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Terminal 3 Presents: The Academy

We’ve seen all-star compilation albums before. We’ve recently seen Kanye put together a hall-of-fame line-up of producers, emcees and singers to craft a musically diverse album highlighting the strengths of each artist. With Terminal 3’s The Academy, we are moving into complicated territory with respect to collaborative efforts. With fifty five emcees involved, the album features an unprecedented combination of legends, underground veterans and talented upstarts. Teaming up to handle production duties are JP Beats and Marlon Price, veteran producers with the pedigree to match the wordsmiths featured on this project. Executively produced by Kurupt, the album is a fascinating chess match of pairing individual emcees together with the right beats. This veritable producer’s version of Tetris culminates in a patchwork lineup of young and old artists alike; one that surely could only be made by a man with a Rolodex like that of Kurupt.

A quick glance at the list of features suggests an air of quality even the most casual fan can recognize. Names like Raekwon, Jadakiss and Canibus initially catch the eye, each of which does not disappoint with their respective verses. By the album’s end though, the listener will find himself checking out some of the lesser known talents, who deliver impressively hard-hitting lines and prove they belong on the same tracks alongside the aforementioned vets. Tracks like “RAPtuRE” (featuring Rakaa Iriscience, Alpha Live, Rain, Verse and Planet Asia) and “Pick Your Vice” (featuring Pack FM, Udi the Erratic Assassin, Labba, DZK and Dollamentary) serve as platforms for some of the next generation to do their thing.

With a nice blend of east coast bass-thumpers and California funk-jams, the production is consistent and avoids getting repetitive.  It’s strong enough that each artist gets something worthy backdrops to spit over and on a 21-track album like this, that’s really all you can ask for. For those that place lyrical ingenuity above all else, however, there is an obvious lack of thematic continuity in the album. This is certainly to be expected with such a high turnover of artists on each track, but it’s noticeable enough to somewhat detract from the album’s overall quality. As a result, the album feels a bit choppy on a complete listen through all of its offerings. Despite some strong examples of lyrical creativity, it gets difficult to follow the album all of the way through, with the project void of any effort to link concepts together.

Despite these deficiencies, there is no shortage of clever metaphors and tongue-twisting wordplay. One of the heaviest bangers on the album, “Triple Seize”, features some of the strongest verses coming from the likes of Crooked I, Copywrite and Chino XL. Crooked I in particular delivers typically filthy yet playful lines, exemplified by boasts like, “A street dude with the rawest rhymes of all times/ I bang broads of all kinds, they all dimes/ Even if they ain’t dimes I just fuck em and forget em/ never remember and just blame it on Alzheims.” “Bodydown” is another track that goes hard, which might be expected from a title of that nature. On this joint, Styles P attacks the beat with threats to weaker rappers: “Everybody know I’m gon’ last/ Everybody name is 50 when I’m done, I cut ‘em in half.”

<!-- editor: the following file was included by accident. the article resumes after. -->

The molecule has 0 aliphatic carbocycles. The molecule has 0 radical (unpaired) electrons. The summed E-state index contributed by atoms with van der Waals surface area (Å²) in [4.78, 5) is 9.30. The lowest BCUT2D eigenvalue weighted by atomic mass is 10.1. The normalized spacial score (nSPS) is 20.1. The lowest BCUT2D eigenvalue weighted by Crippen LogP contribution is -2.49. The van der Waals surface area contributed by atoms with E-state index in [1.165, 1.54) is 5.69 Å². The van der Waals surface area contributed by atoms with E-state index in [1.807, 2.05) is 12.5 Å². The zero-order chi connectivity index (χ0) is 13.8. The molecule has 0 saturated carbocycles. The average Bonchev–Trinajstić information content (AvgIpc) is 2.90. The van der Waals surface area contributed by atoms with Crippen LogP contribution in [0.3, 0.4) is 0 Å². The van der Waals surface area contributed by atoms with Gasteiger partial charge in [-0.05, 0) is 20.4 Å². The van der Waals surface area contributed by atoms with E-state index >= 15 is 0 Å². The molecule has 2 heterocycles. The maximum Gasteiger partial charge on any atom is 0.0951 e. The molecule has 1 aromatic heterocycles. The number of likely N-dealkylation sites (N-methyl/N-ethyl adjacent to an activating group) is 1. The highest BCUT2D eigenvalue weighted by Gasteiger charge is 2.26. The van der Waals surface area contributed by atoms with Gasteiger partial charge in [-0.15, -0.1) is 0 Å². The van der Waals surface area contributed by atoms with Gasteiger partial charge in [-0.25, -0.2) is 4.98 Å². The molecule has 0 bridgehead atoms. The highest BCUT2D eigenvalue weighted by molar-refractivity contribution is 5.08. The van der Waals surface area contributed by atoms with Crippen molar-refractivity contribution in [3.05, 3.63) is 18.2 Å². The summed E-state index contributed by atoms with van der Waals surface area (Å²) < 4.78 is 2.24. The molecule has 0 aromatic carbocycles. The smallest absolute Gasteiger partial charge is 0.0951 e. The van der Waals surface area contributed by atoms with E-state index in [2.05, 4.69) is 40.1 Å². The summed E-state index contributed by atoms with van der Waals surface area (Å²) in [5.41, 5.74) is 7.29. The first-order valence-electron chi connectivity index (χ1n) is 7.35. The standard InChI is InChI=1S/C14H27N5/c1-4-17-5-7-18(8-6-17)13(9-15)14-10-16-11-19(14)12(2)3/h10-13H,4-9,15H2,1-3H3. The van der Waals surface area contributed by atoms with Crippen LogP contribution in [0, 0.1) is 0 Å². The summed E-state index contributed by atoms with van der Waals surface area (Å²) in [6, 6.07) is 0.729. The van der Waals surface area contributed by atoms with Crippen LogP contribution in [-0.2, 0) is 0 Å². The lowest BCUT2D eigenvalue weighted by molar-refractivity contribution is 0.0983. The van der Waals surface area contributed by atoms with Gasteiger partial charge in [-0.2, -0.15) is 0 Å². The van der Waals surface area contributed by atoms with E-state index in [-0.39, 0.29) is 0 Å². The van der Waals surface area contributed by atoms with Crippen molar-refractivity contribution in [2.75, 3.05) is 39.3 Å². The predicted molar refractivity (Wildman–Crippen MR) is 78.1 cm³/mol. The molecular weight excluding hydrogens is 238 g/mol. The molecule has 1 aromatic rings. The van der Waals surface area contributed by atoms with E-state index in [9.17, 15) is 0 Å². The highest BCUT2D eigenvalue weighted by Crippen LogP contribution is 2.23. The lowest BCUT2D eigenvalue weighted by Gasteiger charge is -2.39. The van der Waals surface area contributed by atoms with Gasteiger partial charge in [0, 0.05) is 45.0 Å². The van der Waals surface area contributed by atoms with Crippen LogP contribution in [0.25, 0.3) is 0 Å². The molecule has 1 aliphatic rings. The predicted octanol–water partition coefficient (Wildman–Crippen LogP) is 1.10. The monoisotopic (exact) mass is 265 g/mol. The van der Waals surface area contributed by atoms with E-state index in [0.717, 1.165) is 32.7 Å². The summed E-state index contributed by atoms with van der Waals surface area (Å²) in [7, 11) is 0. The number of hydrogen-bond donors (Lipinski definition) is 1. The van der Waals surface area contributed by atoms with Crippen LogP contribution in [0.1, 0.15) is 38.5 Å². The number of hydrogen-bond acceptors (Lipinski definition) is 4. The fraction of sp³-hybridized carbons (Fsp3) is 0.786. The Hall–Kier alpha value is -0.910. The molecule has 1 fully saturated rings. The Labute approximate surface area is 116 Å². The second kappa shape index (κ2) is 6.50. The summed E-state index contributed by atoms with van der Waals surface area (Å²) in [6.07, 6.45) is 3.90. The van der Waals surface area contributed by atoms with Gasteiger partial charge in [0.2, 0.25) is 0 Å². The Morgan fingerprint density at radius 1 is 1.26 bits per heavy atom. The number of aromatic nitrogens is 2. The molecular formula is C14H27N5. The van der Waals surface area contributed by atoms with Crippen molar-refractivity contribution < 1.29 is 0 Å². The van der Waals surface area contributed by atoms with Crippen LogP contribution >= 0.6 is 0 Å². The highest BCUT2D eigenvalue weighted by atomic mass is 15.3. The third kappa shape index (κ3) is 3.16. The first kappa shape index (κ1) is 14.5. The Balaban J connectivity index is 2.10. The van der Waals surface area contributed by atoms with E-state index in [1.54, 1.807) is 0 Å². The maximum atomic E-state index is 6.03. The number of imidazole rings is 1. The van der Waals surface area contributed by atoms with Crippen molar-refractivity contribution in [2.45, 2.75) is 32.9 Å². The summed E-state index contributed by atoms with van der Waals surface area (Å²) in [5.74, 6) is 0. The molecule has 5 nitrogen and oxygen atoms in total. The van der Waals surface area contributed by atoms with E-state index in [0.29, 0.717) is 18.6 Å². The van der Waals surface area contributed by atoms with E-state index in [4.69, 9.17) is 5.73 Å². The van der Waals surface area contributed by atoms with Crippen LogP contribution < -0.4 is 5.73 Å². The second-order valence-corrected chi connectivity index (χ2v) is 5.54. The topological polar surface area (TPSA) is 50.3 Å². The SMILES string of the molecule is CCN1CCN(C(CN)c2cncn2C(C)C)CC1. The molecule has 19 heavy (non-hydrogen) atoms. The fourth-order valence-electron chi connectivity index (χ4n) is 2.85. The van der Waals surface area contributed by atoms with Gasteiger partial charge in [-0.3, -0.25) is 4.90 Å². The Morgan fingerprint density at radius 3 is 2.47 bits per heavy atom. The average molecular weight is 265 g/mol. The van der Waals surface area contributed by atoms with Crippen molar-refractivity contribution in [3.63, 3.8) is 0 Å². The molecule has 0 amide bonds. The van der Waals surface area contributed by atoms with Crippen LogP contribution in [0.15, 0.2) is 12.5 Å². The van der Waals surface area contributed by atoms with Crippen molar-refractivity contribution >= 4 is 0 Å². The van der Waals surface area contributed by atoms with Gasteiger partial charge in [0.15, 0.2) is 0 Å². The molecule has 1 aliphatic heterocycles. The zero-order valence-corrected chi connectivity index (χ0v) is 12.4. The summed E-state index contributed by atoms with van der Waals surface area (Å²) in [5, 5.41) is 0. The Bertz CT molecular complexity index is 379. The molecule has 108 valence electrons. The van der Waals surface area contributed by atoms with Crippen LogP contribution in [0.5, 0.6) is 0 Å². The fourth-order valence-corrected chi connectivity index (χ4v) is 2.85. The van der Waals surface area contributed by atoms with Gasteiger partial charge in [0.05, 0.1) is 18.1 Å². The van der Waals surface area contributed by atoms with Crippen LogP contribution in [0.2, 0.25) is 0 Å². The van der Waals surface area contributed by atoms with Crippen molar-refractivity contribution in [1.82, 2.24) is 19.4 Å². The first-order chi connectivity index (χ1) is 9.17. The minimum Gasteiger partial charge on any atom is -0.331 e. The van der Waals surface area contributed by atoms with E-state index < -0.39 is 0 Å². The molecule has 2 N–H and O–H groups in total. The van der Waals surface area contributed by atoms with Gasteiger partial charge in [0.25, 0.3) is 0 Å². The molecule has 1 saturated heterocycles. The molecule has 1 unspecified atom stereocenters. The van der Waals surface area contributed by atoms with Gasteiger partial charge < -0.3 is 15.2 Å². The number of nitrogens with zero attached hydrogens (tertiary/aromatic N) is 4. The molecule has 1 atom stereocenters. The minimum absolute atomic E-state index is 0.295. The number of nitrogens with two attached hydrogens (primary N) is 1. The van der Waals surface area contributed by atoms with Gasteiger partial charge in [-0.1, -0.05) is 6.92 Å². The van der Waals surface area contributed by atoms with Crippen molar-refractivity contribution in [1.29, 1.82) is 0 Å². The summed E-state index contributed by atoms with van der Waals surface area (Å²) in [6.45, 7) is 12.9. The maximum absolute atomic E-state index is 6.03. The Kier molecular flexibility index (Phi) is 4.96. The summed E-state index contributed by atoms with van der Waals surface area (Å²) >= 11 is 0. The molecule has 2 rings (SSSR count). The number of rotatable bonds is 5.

In the midst of all of the braggadocio and debauchery that seems to always accompany these rap cohorts, one particular track stands out as unique. Between bashing wack emcees and thugged out rhymes resides an interesting tribute track to the late Guru. Positioned in the center of the album, DJ Absurd’s scratch-and-sample-laden, aptly titled homage to the deceased Gang Starr member — “Gifted.Unlimited.Rhymes.Universal” — is a nice homage to one of hip Hop’s finest lyricists.

The Academy is largely what one might expect from this laundry list of industry veterans and talented newcomers. With strong production that is flexible enough to match the featured artists’ versatility, the album provides listeners with 21 tracks that, in different ways, boom and bap.  Overall, this is an album that is certainly worthy of your time. Heads will find it filled with quality lines from some well-respected vets and hopefully get put onto a new artist or two.

2star-full 2star-full 7.5 out of 10 stars 7.5 out of 10 stars 7.5 out of 10 stars 7.5 out of 10 stars 7.5 out of 10 stars 7.5 out of 10 stars 7.5 out of 10 stars 7.5 out of 10 stars
7.5/10

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Triple Seize feat Crooked I, Copywrite & Chino XL

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M.O.A.N. feat Hell Razah, Killah Priest, Prodigal Sunn & 60 Second Assassin

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Paperwork feat Sean Price, Keith Murray & Big Lou

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About Alex Edelstein

Alex is a Senior Staff Writer for KevinNottingham.com. Additionally, he works as a research associate at Columbia University on a project titled “Artist Identity Expressed Through Rap Lyrics,” interviewing artists and producers about issues of authenticity in hip hop. Originally from Detroit, Alex currently calls Brooklyn home, with stops in Oakland, Los Angeles, and Budapest along the way.
  • http://KevinNottingham.com Justin Ivey

    Like most compilations, it’s all over the place. When quality emcees are on the tracks, the results are good. There’s some weak moments though and like you said, no continuity. 6.5/10 in my book.

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